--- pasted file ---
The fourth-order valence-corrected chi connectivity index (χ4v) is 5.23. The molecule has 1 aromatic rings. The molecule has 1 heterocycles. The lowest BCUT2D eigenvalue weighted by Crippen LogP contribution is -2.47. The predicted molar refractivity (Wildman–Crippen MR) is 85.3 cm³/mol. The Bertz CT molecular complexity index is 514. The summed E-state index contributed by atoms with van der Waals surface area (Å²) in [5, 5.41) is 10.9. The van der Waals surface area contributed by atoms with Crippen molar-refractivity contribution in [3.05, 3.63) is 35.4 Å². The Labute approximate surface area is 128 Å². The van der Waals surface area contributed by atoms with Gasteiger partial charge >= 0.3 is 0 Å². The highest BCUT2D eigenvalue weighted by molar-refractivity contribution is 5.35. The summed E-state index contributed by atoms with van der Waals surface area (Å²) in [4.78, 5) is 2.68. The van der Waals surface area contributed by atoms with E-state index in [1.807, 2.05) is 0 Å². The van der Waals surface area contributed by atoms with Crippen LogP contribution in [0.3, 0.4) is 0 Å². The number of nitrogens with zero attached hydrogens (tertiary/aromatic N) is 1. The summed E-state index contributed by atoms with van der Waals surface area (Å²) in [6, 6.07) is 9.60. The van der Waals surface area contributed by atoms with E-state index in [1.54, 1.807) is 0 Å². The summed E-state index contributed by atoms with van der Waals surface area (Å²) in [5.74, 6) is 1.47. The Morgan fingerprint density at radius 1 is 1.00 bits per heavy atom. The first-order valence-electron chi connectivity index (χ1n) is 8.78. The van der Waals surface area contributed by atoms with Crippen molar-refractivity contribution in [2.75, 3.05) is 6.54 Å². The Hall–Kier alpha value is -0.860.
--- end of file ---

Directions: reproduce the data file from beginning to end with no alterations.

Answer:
The fourth-order valence-corrected chi connectivity index (χ4v) is 5.23. The molecule has 1 aromatic rings. The molecule has 1 heterocycles. The lowest BCUT2D eigenvalue weighted by Crippen LogP contribution is -2.47. The predicted molar refractivity (Wildman–Crippen MR) is 85.3 cm³/mol. The Bertz CT molecular complexity index is 514. The summed E-state index contributed by atoms with van der Waals surface area (Å²) in [5, 5.41) is 10.9. The van der Waals surface area contributed by atoms with Crippen molar-refractivity contribution in [3.05, 3.63) is 35.4 Å². The Labute approximate surface area is 128 Å². The van der Waals surface area contributed by atoms with Gasteiger partial charge >= 0.3 is 0 Å². The highest BCUT2D eigenvalue weighted by molar-refractivity contribution is 5.35. The summed E-state index contributed by atoms with van der Waals surface area (Å²) in [4.78, 5) is 2.68. The van der Waals surface area contributed by atoms with E-state index in [1.807, 2.05) is 0 Å². The van der Waals surface area contributed by atoms with Crippen LogP contribution in [0.3, 0.4) is 0 Å². The number of nitrogens with zero attached hydrogens (tertiary/aromatic N) is 1. The summed E-state index contributed by atoms with van der Waals surface area (Å²) in [6, 6.07) is 9.60. The van der Waals surface area contributed by atoms with E-state index in [1.54, 1.807) is 0 Å². The summed E-state index contributed by atoms with van der Waals surface area (Å²) in [5.74, 6) is 1.47. The Morgan fingerprint density at radius 1 is 1.00 bits per heavy atom. The first-order valence-electron chi connectivity index (χ1n) is 8.78. The van der Waals surface area contributed by atoms with Crippen molar-refractivity contribution in [2.75, 3.05) is 6.54 Å². The Hall–Kier alpha value is -0.860.